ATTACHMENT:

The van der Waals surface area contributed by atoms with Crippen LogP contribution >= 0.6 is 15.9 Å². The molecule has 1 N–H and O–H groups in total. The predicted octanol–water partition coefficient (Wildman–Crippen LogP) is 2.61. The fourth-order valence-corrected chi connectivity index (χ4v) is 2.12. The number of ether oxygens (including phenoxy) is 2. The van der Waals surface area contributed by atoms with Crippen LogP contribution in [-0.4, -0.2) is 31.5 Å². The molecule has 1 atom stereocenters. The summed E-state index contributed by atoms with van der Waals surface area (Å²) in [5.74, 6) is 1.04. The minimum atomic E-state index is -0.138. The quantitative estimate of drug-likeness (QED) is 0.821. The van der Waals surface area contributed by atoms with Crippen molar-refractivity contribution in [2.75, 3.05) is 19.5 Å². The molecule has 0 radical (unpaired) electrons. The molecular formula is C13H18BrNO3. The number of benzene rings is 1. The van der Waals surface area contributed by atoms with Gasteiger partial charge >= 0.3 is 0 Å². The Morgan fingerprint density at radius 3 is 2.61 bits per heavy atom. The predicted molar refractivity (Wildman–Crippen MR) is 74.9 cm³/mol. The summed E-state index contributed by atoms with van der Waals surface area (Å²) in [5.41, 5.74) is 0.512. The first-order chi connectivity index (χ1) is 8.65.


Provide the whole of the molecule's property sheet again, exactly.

The van der Waals surface area contributed by atoms with Crippen LogP contribution >= 0.6 is 15.9 Å². The molecule has 1 N–H and O–H groups in total. The predicted octanol–water partition coefficient (Wildman–Crippen LogP) is 2.61. The fourth-order valence-corrected chi connectivity index (χ4v) is 2.12. The number of ether oxygens (including phenoxy) is 2. The van der Waals surface area contributed by atoms with Crippen LogP contribution in [-0.4, -0.2) is 31.5 Å². The molecule has 1 atom stereocenters. The summed E-state index contributed by atoms with van der Waals surface area (Å²) in [5.74, 6) is 1.04. The minimum atomic E-state index is -0.138. The quantitative estimate of drug-likeness (QED) is 0.821. The van der Waals surface area contributed by atoms with Crippen molar-refractivity contribution in [2.75, 3.05) is 19.5 Å². The molecule has 0 radical (unpaired) electrons. The molecular formula is C13H18BrNO3. The number of benzene rings is 1. The van der Waals surface area contributed by atoms with Gasteiger partial charge >= 0.3 is 0 Å². The Morgan fingerprint density at radius 3 is 2.61 bits per heavy atom. The predicted molar refractivity (Wildman–Crippen MR) is 74.9 cm³/mol. The summed E-state index contributed by atoms with van der Waals surface area (Å²) in [5.41, 5.74) is 0.512. The first-order chi connectivity index (χ1) is 8.65.